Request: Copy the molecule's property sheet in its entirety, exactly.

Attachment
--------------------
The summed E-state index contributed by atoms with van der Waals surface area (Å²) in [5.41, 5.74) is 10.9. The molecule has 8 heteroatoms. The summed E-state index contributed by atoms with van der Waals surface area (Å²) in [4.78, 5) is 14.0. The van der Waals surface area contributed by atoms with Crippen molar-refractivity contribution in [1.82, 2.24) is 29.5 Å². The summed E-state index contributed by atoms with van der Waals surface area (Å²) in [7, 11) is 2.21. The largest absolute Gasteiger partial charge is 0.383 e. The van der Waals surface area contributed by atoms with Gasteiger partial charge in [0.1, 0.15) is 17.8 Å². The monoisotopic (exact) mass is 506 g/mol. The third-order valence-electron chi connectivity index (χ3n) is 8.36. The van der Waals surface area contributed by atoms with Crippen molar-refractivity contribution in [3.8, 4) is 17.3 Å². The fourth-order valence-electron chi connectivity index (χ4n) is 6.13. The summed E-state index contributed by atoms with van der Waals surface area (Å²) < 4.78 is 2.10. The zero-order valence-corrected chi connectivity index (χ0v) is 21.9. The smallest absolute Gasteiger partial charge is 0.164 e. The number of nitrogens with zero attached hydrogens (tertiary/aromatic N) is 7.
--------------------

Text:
The summed E-state index contributed by atoms with van der Waals surface area (Å²) in [5.41, 5.74) is 10.9. The molecule has 8 heteroatoms. The summed E-state index contributed by atoms with van der Waals surface area (Å²) in [4.78, 5) is 14.0. The van der Waals surface area contributed by atoms with Crippen molar-refractivity contribution in [1.82, 2.24) is 29.5 Å². The summed E-state index contributed by atoms with van der Waals surface area (Å²) in [7, 11) is 2.21. The largest absolute Gasteiger partial charge is 0.383 e. The van der Waals surface area contributed by atoms with Gasteiger partial charge in [0.1, 0.15) is 17.8 Å². The monoisotopic (exact) mass is 506 g/mol. The third-order valence-electron chi connectivity index (χ3n) is 8.36. The van der Waals surface area contributed by atoms with Crippen molar-refractivity contribution in [3.8, 4) is 17.3 Å². The fourth-order valence-electron chi connectivity index (χ4n) is 6.13. The summed E-state index contributed by atoms with van der Waals surface area (Å²) < 4.78 is 2.10. The zero-order valence-corrected chi connectivity index (χ0v) is 21.9. The smallest absolute Gasteiger partial charge is 0.164 e. The number of nitrogens with zero attached hydrogens (tertiary/aromatic N) is 7.